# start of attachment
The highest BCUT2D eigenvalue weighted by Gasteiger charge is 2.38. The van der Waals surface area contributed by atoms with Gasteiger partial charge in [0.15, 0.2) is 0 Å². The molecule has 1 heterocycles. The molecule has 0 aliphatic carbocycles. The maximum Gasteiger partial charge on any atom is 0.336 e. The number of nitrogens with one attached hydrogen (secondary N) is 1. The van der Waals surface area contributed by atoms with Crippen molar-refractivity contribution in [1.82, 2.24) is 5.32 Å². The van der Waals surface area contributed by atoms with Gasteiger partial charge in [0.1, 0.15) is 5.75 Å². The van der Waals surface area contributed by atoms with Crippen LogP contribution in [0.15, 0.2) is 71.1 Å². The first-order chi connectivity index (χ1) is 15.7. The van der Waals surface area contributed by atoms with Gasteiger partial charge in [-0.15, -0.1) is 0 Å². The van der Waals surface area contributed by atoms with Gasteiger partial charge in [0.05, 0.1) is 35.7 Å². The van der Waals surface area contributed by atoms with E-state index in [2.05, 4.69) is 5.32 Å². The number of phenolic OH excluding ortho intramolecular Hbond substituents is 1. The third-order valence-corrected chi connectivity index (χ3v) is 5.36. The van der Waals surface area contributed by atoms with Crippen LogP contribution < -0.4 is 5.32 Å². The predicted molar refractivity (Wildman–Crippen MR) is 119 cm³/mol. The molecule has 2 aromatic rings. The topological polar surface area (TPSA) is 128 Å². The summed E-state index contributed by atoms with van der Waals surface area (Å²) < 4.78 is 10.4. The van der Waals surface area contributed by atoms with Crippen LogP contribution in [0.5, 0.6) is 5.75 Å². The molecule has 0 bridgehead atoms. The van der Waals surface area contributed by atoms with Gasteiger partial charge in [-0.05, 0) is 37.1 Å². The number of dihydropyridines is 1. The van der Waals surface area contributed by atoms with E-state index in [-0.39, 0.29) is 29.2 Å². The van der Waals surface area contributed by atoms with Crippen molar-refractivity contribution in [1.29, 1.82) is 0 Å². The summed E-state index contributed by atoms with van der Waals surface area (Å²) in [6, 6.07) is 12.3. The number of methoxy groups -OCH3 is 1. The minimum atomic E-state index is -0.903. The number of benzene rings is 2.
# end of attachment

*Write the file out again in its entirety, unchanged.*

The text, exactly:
The highest BCUT2D eigenvalue weighted by Gasteiger charge is 2.38. The van der Waals surface area contributed by atoms with Gasteiger partial charge in [0.15, 0.2) is 0 Å². The molecule has 1 heterocycles. The molecule has 0 aliphatic carbocycles. The maximum Gasteiger partial charge on any atom is 0.336 e. The number of nitrogens with one attached hydrogen (secondary N) is 1. The van der Waals surface area contributed by atoms with Crippen molar-refractivity contribution in [1.82, 2.24) is 5.32 Å². The van der Waals surface area contributed by atoms with Gasteiger partial charge in [0.1, 0.15) is 5.75 Å². The van der Waals surface area contributed by atoms with Crippen LogP contribution in [0.15, 0.2) is 71.1 Å². The first-order chi connectivity index (χ1) is 15.7. The van der Waals surface area contributed by atoms with Gasteiger partial charge in [-0.15, -0.1) is 0 Å². The van der Waals surface area contributed by atoms with Gasteiger partial charge in [0.05, 0.1) is 35.7 Å². The van der Waals surface area contributed by atoms with E-state index in [2.05, 4.69) is 5.32 Å². The number of phenolic OH excluding ortho intramolecular Hbond substituents is 1. The third-order valence-corrected chi connectivity index (χ3v) is 5.36. The van der Waals surface area contributed by atoms with Crippen LogP contribution < -0.4 is 5.32 Å². The predicted molar refractivity (Wildman–Crippen MR) is 119 cm³/mol. The molecule has 2 aromatic rings. The topological polar surface area (TPSA) is 128 Å². The summed E-state index contributed by atoms with van der Waals surface area (Å²) < 4.78 is 10.4. The van der Waals surface area contributed by atoms with Crippen LogP contribution in [0.5, 0.6) is 5.75 Å². The molecule has 0 bridgehead atoms. The van der Waals surface area contributed by atoms with Gasteiger partial charge in [-0.05, 0) is 37.1 Å². The number of dihydropyridines is 1. The van der Waals surface area contributed by atoms with E-state index in [-0.39, 0.29) is 29.2 Å². The van der Waals surface area contributed by atoms with Crippen molar-refractivity contribution in [1.29, 1.82) is 0 Å². The summed E-state index contributed by atoms with van der Waals surface area (Å²) in [6, 6.07) is 12.3. The number of methoxy groups -OCH3 is 1. The minimum atomic E-state index is -0.903. The number of benzene rings is 2.